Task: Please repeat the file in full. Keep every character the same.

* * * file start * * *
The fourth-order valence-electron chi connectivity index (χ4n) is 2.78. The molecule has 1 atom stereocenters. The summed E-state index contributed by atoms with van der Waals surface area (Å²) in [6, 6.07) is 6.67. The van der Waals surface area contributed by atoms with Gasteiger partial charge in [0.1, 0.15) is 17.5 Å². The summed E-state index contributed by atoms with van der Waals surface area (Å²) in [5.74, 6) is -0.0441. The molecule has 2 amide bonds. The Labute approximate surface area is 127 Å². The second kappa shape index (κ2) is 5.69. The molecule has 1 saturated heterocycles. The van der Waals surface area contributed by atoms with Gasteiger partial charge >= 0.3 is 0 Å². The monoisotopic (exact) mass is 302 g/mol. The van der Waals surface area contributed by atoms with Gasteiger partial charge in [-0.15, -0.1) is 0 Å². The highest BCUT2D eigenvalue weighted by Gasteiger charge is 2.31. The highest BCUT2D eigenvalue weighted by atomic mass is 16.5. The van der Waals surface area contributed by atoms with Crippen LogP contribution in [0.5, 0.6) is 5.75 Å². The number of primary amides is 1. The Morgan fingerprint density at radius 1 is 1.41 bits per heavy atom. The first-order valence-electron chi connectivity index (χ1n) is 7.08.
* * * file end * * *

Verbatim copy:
The fourth-order valence-electron chi connectivity index (χ4n) is 2.78. The molecule has 1 atom stereocenters. The summed E-state index contributed by atoms with van der Waals surface area (Å²) in [6, 6.07) is 6.67. The van der Waals surface area contributed by atoms with Gasteiger partial charge in [0.1, 0.15) is 17.5 Å². The summed E-state index contributed by atoms with van der Waals surface area (Å²) in [5.74, 6) is -0.0441. The molecule has 2 amide bonds. The Labute approximate surface area is 127 Å². The second kappa shape index (κ2) is 5.69. The molecule has 1 saturated heterocycles. The van der Waals surface area contributed by atoms with Gasteiger partial charge >= 0.3 is 0 Å². The monoisotopic (exact) mass is 302 g/mol. The van der Waals surface area contributed by atoms with Gasteiger partial charge in [-0.15, -0.1) is 0 Å². The highest BCUT2D eigenvalue weighted by Gasteiger charge is 2.31. The highest BCUT2D eigenvalue weighted by atomic mass is 16.5. The van der Waals surface area contributed by atoms with Crippen LogP contribution in [0.5, 0.6) is 5.75 Å². The number of primary amides is 1. The Morgan fingerprint density at radius 1 is 1.41 bits per heavy atom. The first-order valence-electron chi connectivity index (χ1n) is 7.08.